I think the hardest part about this journey were the odd episodes, the random strange things that happen to the body while under the influence of Lupus. As examples in case they’ve happened to you, once I was sitting at the nail salon and in the middle of my appointment I couldn’t feel my arms. Everything went numb. I was suddenly freezing cold and I started to shake. I literally got up and left without talking to the poor lady doing my nails. I just said “I have to leave” and I left. Thankfully I am a regular at the salon and she was more concerned for me than upset when I just up and left. I called my mom who was an intensive care nurse. She picked me up, took me home and sat with me as I shook. She too was at a loss as to what was happening. Another episode was terribly embarrassing. It is hard for me to share this one but I think it’s important that we share these stories amongst us survivors of Lupus. I was sitting alone at my desk one afternoon in the office. I became confused and suddenly I didn’t know where I was or what was going on. All I knew was that I had to go to the bathroom. For a split second I decided to go right where I was on my chair. Thankfully I realized quickly what was happening and I didn’t have an accident but I then knew something was really wrong. I had my husband pick me up from work because there was no way I could drive after being so confused I was going to go to the bathroom on my chair while fully clothed.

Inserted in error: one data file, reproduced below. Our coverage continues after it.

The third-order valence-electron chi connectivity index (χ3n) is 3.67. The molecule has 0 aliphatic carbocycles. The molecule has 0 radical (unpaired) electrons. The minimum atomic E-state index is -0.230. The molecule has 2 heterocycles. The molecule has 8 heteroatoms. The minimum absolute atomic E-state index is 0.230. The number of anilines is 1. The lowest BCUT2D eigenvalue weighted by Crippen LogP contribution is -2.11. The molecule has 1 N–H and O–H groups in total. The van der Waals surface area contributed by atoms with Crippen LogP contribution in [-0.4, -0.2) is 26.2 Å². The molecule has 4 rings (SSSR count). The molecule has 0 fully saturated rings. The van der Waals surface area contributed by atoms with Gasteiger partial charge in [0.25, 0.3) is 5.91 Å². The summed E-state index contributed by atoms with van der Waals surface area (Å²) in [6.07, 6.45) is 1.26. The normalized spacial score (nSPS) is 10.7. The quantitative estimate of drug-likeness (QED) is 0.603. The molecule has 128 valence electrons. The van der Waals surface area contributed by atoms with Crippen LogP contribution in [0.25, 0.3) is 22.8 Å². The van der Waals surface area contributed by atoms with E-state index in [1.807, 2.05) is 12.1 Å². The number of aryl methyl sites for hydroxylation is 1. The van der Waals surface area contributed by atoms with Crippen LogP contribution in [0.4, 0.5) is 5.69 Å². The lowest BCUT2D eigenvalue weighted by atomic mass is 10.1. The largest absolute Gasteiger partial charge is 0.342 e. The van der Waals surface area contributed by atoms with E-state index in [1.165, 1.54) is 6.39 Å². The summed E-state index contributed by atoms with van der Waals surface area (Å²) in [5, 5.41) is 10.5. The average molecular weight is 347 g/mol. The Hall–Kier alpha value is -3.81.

I went back to the Doctor and this time he sent me to see a neurologist, he suspected maybe MS. The neurologist sent me for test after test to rule out a number of things. After an MRI he decided I needed a spinal tap to rule out MS. He did tell me after meeting me the first time that he suspected a connective tissue disease and thought I should be seeing a rheumatologist. While I waited for my neurology results I asked my GP for a referral to a rheumatologist. And I waited, in pain, soaked in confusion in fear, I waited. I could not enjoy my family holidays because the noise of the children was too much for me to handle. My niece and nephew were little and therefore very active. Being in the same room with them for an afternoon was so overwhelming that I would cry out in physical pain and be literally sick to my stomach because of the anxiety. Then I would sleep for days after spending time with them. They are great kids but not mine to explain to how sick I was and what I could and couldn’t handle. By this point not only did my daughter already know it, but she was older and much quieter. It came to a point where I had to wear ear plugs to dampen any outside noise just so that my pain would not be put in overdrive. Don’t even mention driving in the car or sitting in the sun. For some reason the car made me very sick and the sun, furious. I loved the sun, I love the sun still but then, when I first got sick the sunlight would enrage me. I didn’t know why then, and it seems so silly but I felt like the sun was purposely causing me pain and hurting my eyes. It became suddenly so much brighter that I felt like it was on purpose, just to cause me pain. My poor husband thought I had lost my mind. I now know that is being photosensitive which is inherent to lupus patients.